true story

Film Review: The United States vs. Billie Holiday succeeds off Andra Day’s transformative central performance

April 16, 2021

The best performances within the biopic genre are those that aren’t just simply imitations or impressions of the subject at hand, but an honest appraisal of the person, one where the performer vanishes on screen. And so often with such grand performances, it can lead to the rest of the film surrounding them to feel […]

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Film Review: The Courier is an emotionally fraught thriller balancing its emotional and educational mentality

April 3, 2021

British businessman Greville Wynne (Benedict Cumberbatch) doesn’t have the most suave persona.  And it’s because of this very reason that MI5 and the CIA have collaborated in their bid to maximise the potential of an insider during the time of America and Russian intensifying their nuclear arms race. “You drink too much and you’re not […]

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Film Review: The Mauritanian is a factual-based thriller grounded by Tahar Rahim’s central performance

March 23, 2021

As much as The Mauritanian can boast Jodie Foster (in her Golden Globe-winning role), Benedict Cumberbatch and Shailene Woodley as its headliners, it’s the central performance from the lesser-known Tahar Rahim that ultimately impresses and grounds the film around him. A factual-based dramatic thriller detailing some of the supposed inner workings of the 9/11 terrorism […]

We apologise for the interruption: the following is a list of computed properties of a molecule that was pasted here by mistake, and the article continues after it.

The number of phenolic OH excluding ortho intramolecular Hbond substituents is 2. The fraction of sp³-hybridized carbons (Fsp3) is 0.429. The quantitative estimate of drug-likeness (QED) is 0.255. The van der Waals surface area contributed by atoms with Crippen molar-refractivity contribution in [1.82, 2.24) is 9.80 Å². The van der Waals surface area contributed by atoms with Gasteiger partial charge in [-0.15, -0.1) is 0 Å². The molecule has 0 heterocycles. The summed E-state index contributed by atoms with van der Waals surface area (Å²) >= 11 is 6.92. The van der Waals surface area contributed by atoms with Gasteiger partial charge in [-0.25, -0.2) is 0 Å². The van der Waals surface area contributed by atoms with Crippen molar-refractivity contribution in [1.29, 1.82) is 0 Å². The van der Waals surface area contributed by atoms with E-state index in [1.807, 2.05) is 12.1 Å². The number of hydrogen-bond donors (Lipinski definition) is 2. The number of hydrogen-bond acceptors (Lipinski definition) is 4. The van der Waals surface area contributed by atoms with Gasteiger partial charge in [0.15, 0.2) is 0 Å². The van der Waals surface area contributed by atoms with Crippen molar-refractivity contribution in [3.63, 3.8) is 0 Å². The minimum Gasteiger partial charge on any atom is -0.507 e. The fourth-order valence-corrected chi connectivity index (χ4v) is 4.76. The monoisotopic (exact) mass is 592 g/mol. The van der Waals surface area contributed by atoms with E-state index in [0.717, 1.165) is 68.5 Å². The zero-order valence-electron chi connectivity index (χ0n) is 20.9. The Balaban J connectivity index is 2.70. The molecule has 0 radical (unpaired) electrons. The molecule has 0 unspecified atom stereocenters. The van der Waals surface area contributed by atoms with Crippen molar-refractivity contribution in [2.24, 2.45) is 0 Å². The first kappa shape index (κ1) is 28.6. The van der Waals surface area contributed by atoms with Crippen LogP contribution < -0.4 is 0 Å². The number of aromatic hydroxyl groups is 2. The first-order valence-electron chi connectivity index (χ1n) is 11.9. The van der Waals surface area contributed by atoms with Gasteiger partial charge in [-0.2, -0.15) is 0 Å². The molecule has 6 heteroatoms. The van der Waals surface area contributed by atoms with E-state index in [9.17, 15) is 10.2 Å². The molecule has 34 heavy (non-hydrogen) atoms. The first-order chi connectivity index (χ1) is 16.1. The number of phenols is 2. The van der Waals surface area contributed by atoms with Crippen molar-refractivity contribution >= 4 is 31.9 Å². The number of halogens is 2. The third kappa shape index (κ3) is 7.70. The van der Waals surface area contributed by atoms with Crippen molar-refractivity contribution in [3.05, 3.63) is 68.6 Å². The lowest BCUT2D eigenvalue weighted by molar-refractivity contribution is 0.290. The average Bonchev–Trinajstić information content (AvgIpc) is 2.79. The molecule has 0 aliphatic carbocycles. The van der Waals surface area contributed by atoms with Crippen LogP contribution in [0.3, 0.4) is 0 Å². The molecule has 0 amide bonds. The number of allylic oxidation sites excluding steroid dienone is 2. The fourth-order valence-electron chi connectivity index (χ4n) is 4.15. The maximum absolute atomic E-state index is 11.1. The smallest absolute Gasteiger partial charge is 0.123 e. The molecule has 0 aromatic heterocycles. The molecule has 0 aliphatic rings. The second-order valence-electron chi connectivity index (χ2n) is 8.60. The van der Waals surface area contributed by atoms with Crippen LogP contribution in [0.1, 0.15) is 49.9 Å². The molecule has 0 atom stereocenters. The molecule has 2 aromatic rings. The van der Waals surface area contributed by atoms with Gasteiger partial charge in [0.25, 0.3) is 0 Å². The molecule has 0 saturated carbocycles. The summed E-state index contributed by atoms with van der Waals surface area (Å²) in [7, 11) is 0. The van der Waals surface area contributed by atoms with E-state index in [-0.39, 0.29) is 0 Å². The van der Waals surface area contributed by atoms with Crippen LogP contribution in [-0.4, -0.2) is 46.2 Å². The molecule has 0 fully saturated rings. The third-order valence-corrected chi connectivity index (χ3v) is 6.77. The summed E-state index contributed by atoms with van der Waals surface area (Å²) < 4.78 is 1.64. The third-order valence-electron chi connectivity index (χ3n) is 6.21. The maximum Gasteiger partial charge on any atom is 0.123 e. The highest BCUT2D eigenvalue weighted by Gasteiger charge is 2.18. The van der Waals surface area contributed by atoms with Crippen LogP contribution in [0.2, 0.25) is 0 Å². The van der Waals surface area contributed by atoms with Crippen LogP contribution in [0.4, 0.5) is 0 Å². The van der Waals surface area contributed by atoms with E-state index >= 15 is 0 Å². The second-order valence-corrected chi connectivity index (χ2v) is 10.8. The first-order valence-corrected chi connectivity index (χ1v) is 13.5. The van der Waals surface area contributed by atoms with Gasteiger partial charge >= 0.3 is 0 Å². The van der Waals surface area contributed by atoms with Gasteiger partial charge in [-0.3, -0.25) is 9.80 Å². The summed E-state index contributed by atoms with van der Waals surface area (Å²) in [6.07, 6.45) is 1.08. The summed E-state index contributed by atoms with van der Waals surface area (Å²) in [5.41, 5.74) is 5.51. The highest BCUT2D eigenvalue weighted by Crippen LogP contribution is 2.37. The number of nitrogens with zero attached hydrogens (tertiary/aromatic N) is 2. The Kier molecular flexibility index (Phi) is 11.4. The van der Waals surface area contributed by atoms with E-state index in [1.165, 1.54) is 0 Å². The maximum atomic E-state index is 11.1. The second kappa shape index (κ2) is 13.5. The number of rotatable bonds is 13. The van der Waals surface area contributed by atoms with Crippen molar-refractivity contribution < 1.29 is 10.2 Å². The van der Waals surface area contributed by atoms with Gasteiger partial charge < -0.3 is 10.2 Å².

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Film Review: Judas and the Black Messiah delivers with heart and valorous conviction

March 10, 2021

After proving a formidable plot point in last year’s The Trial of the Chicago 7 – however secondary it may have been – the killing of Black Panther chairman Fred Hampton in 1969, at the age of only 21 years, is given the right, timely treatment in Shaka King‘s equally impactful (perhaps even more so) […]

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Sundance Film Festival Review: Judas and the Black Messiah is an impactful drama that’s all too aware of its topical relevance

February 2, 2021

After proving a formidable plot point in last year’s The Trial of the Chicago 7 – however secondary it may have been – the killing of Black Panther chairman Fred Hampton in 1969, at the age of only 21 years, is given the right, timely treatment in Shaka King‘s equally impactful (perhaps even more so) […]

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Film Review: All My Life has enough appeal and charm to offset its overtly sugary packaging

November 20, 2020

Likely to appeal to the Nicholas Sparks crowd, All My Life is a particularly sweet (almost too much so for its own good) true story-inspired tearjerker that, in many ways, gets away with being so cookie cutter because – as we are informed in the opening monologue – we only remember the most beautiful and tragic […]